Toy Trouble (1941)
The Brave Little Bat (1941) pretty good
The Unbearable Bear (1943) kind of funny
Lost and Foundling (1944)
Hush My Mouse (1946)* very funny

Disc 2: Hubie & Bertie
The Aristo-Cat (1943, previously seen on Golden Collection Vol. 4)
Trap Happy Porky (1945)* Funny
Roughly Squeaking (1946) My personal favorite
House Hunting Mice (1947) Good
Mouse Wreckers (1949, previously seen on Golden Collection Vol. 2) great humor
The Hypo-Chondri Cat (1950, previously seen on Golden Collection Vol.
Read more ›
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10 of 10 people found the following review helpful By yukon ho on September 22, 2012
Format: DVD
this release is outstanding. i remember watching these toons as a kid and besides bringing back a piece of my childhood they are beautifully rendered in fine vibrant colors. the sound is spectacular. this is one of the best out there if your looking for quality old school cartoons. it's too bad kids today don't get a chance to see real animation and genuine quality cartoons. These are the classics. it doesn't get any better than this.
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12 of 13 people found the following review helpful By A. Gammill VINE VOICE on August 28, 2012
Format: Blu-ray
After letting their beloved "Golden Collection" DVD line end a few years back, Warner Bros is slowly redeeming itself in the eyes of fans with new-to-video collections like this on Blu-ray and DVD. And let me just say up front that if you are a true fan, Blu-ray is the ONLY way to go here. Aside from the obvious higher resolution images, the Blu set contains 11 additional mouse-themed cartoons, for a total of 30 shorts.

You probably already know if these are the kind of Looney Tunes you like. There's no Bugs Bunny here, or "the one with the singing frog." It's just what it says: mouse cartoons, and lots of 'em. Of course, the collection is also essential for fans of the great Chuck Jones. We all know that this doesn't quite represent the maverick director's funniest or most inspired work that he would achieve in his later cartoons. Looney Tunes in general, didn't exactly get, well, looney until the mid-40's anyway. But Jones was still a great visual storyteller, and even his more generic stuff (Sniffles, I'm looking at YOU), was often still colorful and charming.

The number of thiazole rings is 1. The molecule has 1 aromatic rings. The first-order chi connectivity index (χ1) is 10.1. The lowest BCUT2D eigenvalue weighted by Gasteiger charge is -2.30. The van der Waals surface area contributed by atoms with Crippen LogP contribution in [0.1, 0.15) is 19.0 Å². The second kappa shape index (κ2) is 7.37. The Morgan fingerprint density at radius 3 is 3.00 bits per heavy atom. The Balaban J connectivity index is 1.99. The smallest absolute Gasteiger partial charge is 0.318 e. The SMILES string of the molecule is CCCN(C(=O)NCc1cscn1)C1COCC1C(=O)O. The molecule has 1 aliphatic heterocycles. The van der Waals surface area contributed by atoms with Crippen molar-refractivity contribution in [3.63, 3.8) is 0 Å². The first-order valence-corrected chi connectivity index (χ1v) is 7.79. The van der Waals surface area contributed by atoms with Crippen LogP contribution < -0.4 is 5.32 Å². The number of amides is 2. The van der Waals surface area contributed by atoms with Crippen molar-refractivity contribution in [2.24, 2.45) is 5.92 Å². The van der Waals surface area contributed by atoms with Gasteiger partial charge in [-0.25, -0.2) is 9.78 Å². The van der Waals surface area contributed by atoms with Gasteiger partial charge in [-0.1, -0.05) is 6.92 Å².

My only complaint with the set is that the cartoons are not listed on the package, nor are there any helpful liner notes. The Looney Tunes Platinum Collection: Volume One (Ultimate Collector's Edition) [Blu-ray] contained a very nice and detailed booklet, listing and describing each short. I admit this is a minor problem, but as a hardcore fan, I expected a little more in the package.

So is the "Mouse Chronicles" essential viewing? For true LT fans, of course it is. Casual viewers, however, will probably be bored by some the older, and admittedly less amusing, shorts.
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18 of 21 people found the following review helpful By Erik Herrmann on July 30, 2012
Format: DVD
I'm looking forward to this set for one reason
(six, actually) and that is we finally get all
six Hubie & Bertie cartoons in one set. Four
of these have been previously released on other
sets, but it will be nice to finally get 'House
Hunting Mice' and 'Roughly Squeaking'. Hubie &
Bertie were two of my most favorite Chuck Jones
creations, though they were clearly inspired by
the repartee of Leo Gorcey and Huntz Hall of the
Dead End Kids / Bowery Boys pictures. Most of
the Sniffles cartoons (included here) suffered
from an overdose of Disney-inspired cuteness -
except for the final two, when they began to
pattern the character on the 'inquisitive kid'
from the old Fibber McGee & Molly radio show.
("Whatcha doin', mister? Huh? What's yer name?")
Sniffles is very funny in these indeed. I'm sure
one or titles on the extra disc will make the
whole thing a bit more worthwhile.
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6 of 6 people found the following review helpful By Roscoe L. Edge on October 5, 2012
Format: DVD Verified Purchase
I received this DVD collection. I was amazed that all 12 of the Sniffles cartoons, and all of which make up the first of the two discs in this set, are here. The cartoons that have been de-Blue Ribbonized are "Little Brother Rat" and "Hush My Mouse" on disc 1, and "Trap Happy Porky" and "The Hypo-Chondri Cat" on disc 2.

And now, my complaints:
* The bonus cartoon, Mouse-Warming, should have been restored as the main cartoon for it was directed by Chuck Jones.
* The Mouse on 57th Street is another missing Jones short about a mouse.
* Among the bonus cartoons that should've made the cut: The Cat Came Back (directed by Friz Freleng), A Sunbonnet Blue (directed by Tex Avery) and Mouse-Placed Kitten (directed by Robert McKimson)

Overall, this is a good collection of shorts. Recommended for all those who want to see Sniffles.

~Ben